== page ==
Mother’s Day is a very complicated and emotionally loaded time for many women. There are those that long for children but for many different reasons find themselves childless. There are those that mourn the early death of their child whether prenatally or after birth. There are also those who mourn for mothers they have lost, and then there is your child’s birth mother. Mother’s Day is often times a bittersweet reminder for birth mothers of the children they are not parenting. This season reminds them of the grief and loss they have had to endure since placing for adoption and often times birth mothers are overlooked on Mother’s Day.
As an adoptive parent, you have the responsibility to include and/or commemorate your child’s birth mother on or around Mother’s Day. Whether you want to admit it or not, your adopted child has two moms and both are worthy to be celebrated. Your child is also very likely thinking about their birth mother around this time regardless of whether you choose to celebrate her or not. How you handle moments like Mother’s Day will impact your child’s comfort level and felt safety in being able to process their complicated emotions around their adoption story. No matter what your child’s adoption story looked like, a birth mother’s decision to place for adoption is rooted in the most selfless motivation a parent can ever make. She chose life and she chose a life with you all as her child’s parents. That alone is worthy to be celebrated!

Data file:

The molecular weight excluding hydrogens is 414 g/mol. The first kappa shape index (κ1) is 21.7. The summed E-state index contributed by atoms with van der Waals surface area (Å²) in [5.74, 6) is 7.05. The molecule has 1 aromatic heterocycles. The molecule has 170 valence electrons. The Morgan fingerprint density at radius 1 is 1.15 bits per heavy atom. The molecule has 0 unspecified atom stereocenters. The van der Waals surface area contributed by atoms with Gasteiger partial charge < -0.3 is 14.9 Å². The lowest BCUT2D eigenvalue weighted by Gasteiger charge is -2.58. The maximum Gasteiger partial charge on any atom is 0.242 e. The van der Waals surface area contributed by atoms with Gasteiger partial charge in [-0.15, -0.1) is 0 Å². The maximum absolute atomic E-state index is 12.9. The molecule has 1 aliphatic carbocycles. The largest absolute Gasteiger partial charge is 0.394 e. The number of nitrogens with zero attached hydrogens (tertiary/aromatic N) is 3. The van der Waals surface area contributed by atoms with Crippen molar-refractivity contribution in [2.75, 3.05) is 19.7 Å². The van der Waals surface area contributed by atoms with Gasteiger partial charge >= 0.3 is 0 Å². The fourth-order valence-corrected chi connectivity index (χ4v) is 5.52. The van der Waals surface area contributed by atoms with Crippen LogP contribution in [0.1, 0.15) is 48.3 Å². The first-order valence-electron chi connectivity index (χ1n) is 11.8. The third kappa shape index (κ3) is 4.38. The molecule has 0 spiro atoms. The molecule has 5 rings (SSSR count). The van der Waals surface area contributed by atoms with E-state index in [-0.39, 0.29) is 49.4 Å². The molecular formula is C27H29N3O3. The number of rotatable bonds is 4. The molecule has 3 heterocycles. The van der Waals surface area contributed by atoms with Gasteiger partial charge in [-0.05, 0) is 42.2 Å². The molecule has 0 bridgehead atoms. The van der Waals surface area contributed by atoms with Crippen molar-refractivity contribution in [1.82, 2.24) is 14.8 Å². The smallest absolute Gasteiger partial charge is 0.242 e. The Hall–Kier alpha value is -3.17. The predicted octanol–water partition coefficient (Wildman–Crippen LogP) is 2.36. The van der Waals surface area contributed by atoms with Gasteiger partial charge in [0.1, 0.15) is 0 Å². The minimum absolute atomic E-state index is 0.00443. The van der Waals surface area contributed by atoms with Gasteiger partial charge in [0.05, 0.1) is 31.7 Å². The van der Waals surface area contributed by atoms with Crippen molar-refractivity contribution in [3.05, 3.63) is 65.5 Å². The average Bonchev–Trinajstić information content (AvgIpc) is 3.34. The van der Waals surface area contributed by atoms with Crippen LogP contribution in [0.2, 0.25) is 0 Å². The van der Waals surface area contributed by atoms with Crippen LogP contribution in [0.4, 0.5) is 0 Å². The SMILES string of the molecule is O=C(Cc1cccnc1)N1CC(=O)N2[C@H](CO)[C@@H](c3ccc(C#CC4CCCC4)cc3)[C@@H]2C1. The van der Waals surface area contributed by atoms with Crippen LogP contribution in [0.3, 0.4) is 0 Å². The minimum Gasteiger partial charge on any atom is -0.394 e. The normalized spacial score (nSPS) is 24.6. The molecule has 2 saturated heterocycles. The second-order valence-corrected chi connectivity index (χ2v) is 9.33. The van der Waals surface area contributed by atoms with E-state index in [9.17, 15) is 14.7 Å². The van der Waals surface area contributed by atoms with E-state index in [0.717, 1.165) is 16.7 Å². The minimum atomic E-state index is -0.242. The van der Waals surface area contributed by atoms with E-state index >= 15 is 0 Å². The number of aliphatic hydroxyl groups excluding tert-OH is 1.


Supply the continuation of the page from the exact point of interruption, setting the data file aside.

Here are some creative ways your family can include your child’s birth mother on Birth Mother’s Day:
- Celebrate her on Birth Mother’s Day (May 7th)!
- Ask her! Check with her and see if there are any ways she would enjoy being celebrated.
- Schedule a visit with her around Mother’s Day.
- You and your adopted child can go pick out a gift to send to her.
- Have flowers delivered to her.
- Have your adopted child write a card/color a photo for her.
If contact with your adopted child’s birth mother is not a reality, there are still so many ways that you can creatively celebrate her. This also allows your child a natural and healthy time to process and talk through their adoption story—an opportunity that is not as often granted to them as naturally as children who have open relationships with their birth parents. Here are a few ways you can do this:
- If you have created an adoption story Lifebook, pull it out and talk through it with your child.
- If you received any personal information about your child’s birth mother, go do something on that day that she enjoyed doing!
- Purchase a plant or flower bush to plant at your home together with your child to honor her.
Regardless of what your relationship with your adopted child’s birth mother looks like, it is important your child knows she is worthy to be celebrated and their adoption story is rooted in love and selflessness. These simple gestures and acts will mean more to your child and their birth mother than you will ever know.
By: Katy Clasquin